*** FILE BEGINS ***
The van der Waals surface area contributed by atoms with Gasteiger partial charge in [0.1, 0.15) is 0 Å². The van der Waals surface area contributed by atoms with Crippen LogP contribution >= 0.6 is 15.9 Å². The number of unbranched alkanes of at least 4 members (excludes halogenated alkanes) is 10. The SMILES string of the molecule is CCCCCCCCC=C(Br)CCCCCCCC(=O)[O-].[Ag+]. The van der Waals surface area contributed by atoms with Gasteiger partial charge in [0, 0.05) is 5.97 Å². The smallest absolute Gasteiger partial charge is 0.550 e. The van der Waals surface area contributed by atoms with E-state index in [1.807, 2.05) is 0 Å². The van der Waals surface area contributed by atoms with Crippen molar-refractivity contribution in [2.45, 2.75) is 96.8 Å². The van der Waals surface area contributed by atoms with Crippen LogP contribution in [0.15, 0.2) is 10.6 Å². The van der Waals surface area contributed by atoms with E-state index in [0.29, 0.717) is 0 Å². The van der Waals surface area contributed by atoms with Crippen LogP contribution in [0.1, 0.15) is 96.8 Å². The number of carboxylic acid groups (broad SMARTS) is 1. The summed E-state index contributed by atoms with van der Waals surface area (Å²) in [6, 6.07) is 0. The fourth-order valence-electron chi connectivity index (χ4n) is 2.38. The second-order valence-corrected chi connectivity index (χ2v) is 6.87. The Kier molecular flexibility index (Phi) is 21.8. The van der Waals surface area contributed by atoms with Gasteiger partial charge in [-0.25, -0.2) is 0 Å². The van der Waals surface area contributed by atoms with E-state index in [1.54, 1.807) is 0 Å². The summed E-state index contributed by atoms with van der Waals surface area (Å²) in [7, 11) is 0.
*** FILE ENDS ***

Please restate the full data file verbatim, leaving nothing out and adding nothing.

The van der Waals surface area contributed by atoms with Gasteiger partial charge in [0.1, 0.15) is 0 Å². The van der Waals surface area contributed by atoms with Crippen LogP contribution >= 0.6 is 15.9 Å². The number of unbranched alkanes of at least 4 members (excludes halogenated alkanes) is 10. The SMILES string of the molecule is CCCCCCCCC=C(Br)CCCCCCCC(=O)[O-].[Ag+]. The van der Waals surface area contributed by atoms with Gasteiger partial charge in [0, 0.05) is 5.97 Å². The smallest absolute Gasteiger partial charge is 0.550 e. The van der Waals surface area contributed by atoms with E-state index in [1.807, 2.05) is 0 Å². The van der Waals surface area contributed by atoms with Crippen molar-refractivity contribution in [2.45, 2.75) is 96.8 Å². The van der Waals surface area contributed by atoms with Crippen LogP contribution in [0.15, 0.2) is 10.6 Å². The van der Waals surface area contributed by atoms with E-state index in [0.29, 0.717) is 0 Å². The van der Waals surface area contributed by atoms with Crippen LogP contribution in [0.1, 0.15) is 96.8 Å². The number of carboxylic acid groups (broad SMARTS) is 1. The summed E-state index contributed by atoms with van der Waals surface area (Å²) in [6, 6.07) is 0. The fourth-order valence-electron chi connectivity index (χ4n) is 2.38. The second-order valence-corrected chi connectivity index (χ2v) is 6.87. The Kier molecular flexibility index (Phi) is 21.8. The van der Waals surface area contributed by atoms with Gasteiger partial charge in [-0.25, -0.2) is 0 Å². The van der Waals surface area contributed by atoms with E-state index in [1.54, 1.807) is 0 Å². The summed E-state index contributed by atoms with van der Waals surface area (Å²) in [7, 11) is 0.